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Wacky Weather: How Our Warming Winters Impact Emerald Ash Borer

While many of us Midwesterners had a break from shoveling snow and bundling up this year, the lack of persistent winter temperatures poses a serious problem for ash trees. As the Midwest has remained unseasonably warm, we skipped over those long periods of temperatures below freezing. This means that we missed the natural opportunity to control emerald ash borer (EAB), an increasingly destructive invasive beetle. 


Pictured: A close-up of an emerald ash borer Credit: David Cappaert


The cold winter temperatures in the Midwest have major effects on emerald ash borer by slowing down their life cycle. Emerald ash borers typically live as larvae burrowed within the tree layers for 1-2 years. When winter temperatures remain warm, emerald ash borer larvae can continue feeding for longer periods which allows them to speed up their life cycle. This means the larvae will become adults faster, enabling them to reproduce sooner. This creates new generations of emerald ash borer at a rapid rate, increasing the chance of spread. Additionally, emerald ash borer larvae can not survive prolonged temperatures below -30 degrees F. Historically, these temperatures have been common enough that they have significantly slowed the spread of emerald ash borer in the St. Croix watershed. With climate change warming our winters though, there will likely be more opportunities for emerald ash borer to spread to previously unaffected areas in MN & WI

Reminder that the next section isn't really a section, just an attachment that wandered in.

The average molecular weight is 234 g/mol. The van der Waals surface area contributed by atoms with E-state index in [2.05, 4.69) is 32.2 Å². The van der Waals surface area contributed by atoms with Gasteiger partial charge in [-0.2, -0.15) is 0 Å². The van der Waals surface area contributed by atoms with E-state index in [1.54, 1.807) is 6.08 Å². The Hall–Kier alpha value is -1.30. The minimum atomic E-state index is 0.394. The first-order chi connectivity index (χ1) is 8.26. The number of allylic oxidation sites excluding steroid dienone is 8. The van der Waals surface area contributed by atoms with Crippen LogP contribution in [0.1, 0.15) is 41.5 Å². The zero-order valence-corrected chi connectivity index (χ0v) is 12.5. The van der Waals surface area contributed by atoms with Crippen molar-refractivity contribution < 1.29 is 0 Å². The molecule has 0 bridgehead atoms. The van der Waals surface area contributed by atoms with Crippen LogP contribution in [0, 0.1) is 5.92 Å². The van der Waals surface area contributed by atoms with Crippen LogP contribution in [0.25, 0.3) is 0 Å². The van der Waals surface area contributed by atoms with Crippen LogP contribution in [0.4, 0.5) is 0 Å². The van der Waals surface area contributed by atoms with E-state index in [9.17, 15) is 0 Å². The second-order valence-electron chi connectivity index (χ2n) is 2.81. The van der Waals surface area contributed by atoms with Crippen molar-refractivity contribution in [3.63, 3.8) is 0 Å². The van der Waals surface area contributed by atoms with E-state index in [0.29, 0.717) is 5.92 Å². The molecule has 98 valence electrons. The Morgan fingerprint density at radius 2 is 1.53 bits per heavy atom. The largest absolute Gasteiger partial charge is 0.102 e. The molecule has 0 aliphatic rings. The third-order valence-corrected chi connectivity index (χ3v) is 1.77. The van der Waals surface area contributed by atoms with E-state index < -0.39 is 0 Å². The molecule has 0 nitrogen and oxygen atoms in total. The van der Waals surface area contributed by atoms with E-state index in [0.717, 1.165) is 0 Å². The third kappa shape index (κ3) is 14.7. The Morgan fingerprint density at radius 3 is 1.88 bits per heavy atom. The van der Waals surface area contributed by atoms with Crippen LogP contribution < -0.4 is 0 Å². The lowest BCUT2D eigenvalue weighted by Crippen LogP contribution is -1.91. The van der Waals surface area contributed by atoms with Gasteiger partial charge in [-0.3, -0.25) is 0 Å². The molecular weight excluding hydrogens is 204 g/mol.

Another factor to think about when considering the impacts of emerald ash borer is the lack of water we are entering the spring with. In a usual year, snowpack melts as spring temperatures warm which supplies water for the landscape. Just like us, trees need water and lots of it. When a tree is not getting enough water, they become stressed which makes them more susceptible to emerald ash borer. 


Pictured: Characteristic identification features of a Green ash tree Credit: USDA ARS


With the lack of cold temperatures and potential drought conditions, our ash trees are in more danger than usual. If you would like to help slow the spread of EAB, see if you can ID an ash tree next time you're outside. Look for their branches that grow directly opposite from one another, compound leaves, and 5+ leaflets. Take a moment to look at the health of the tree and any tell-tale signs of emerald ash borer. This includes missing bark towards the top of the tree (known as “blonding”), dead branches, D-shaped bark holes, or sprouts at the base of the trunk. If you suspect emerald ash borer, please notify Report a Pest in MN or contact your local UW-Extension office in WI. Also, keep your firewood local to avoid spreading the larvae to uninfested areas. If you would like to learn more about emerald ash borer, infestation projections, and actions you can take, please check out our Emerald Ash Borer Lunch n’ Learn with Research Biologist, Rob Vennette.

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